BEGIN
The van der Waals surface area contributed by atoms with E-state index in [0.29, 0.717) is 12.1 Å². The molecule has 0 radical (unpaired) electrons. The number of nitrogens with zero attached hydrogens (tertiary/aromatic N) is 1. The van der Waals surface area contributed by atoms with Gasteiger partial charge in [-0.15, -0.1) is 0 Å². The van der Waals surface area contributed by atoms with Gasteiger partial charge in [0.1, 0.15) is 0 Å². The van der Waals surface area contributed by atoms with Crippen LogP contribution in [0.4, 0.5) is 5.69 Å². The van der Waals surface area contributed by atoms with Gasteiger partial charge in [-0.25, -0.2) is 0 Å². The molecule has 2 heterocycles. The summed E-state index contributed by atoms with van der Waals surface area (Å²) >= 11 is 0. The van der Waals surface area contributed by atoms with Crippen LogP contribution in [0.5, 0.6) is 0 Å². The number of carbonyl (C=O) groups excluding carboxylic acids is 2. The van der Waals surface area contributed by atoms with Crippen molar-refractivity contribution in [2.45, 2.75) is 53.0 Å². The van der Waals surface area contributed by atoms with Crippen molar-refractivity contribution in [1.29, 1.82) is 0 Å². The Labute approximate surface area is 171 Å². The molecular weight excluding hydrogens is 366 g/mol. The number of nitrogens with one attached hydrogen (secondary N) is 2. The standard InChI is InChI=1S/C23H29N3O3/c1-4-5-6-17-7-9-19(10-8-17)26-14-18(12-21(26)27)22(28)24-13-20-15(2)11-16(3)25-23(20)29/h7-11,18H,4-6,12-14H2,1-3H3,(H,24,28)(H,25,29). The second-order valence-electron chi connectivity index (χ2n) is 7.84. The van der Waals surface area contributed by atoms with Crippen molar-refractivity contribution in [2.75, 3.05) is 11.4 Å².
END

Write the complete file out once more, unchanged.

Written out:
The van der Waals surface area contributed by atoms with E-state index in [0.29, 0.717) is 12.1 Å². The molecule has 0 radical (unpaired) electrons. The number of nitrogens with zero attached hydrogens (tertiary/aromatic N) is 1. The van der Waals surface area contributed by atoms with Gasteiger partial charge in [-0.15, -0.1) is 0 Å². The van der Waals surface area contributed by atoms with Gasteiger partial charge in [0.1, 0.15) is 0 Å². The van der Waals surface area contributed by atoms with Crippen LogP contribution in [0.4, 0.5) is 5.69 Å². The van der Waals surface area contributed by atoms with Gasteiger partial charge in [-0.25, -0.2) is 0 Å². The molecule has 2 heterocycles. The summed E-state index contributed by atoms with van der Waals surface area (Å²) >= 11 is 0. The van der Waals surface area contributed by atoms with Crippen LogP contribution in [0.5, 0.6) is 0 Å². The number of carbonyl (C=O) groups excluding carboxylic acids is 2. The van der Waals surface area contributed by atoms with Crippen molar-refractivity contribution in [2.45, 2.75) is 53.0 Å². The van der Waals surface area contributed by atoms with Crippen molar-refractivity contribution in [1.29, 1.82) is 0 Å². The Labute approximate surface area is 171 Å². The molecular weight excluding hydrogens is 366 g/mol. The number of nitrogens with one attached hydrogen (secondary N) is 2. The standard InChI is InChI=1S/C23H29N3O3/c1-4-5-6-17-7-9-19(10-8-17)26-14-18(12-21(26)27)22(28)24-13-20-15(2)11-16(3)25-23(20)29/h7-11,18H,4-6,12-14H2,1-3H3,(H,24,28)(H,25,29). The second-order valence-electron chi connectivity index (χ2n) is 7.84. The van der Waals surface area contributed by atoms with Crippen molar-refractivity contribution in [2.75, 3.05) is 11.4 Å².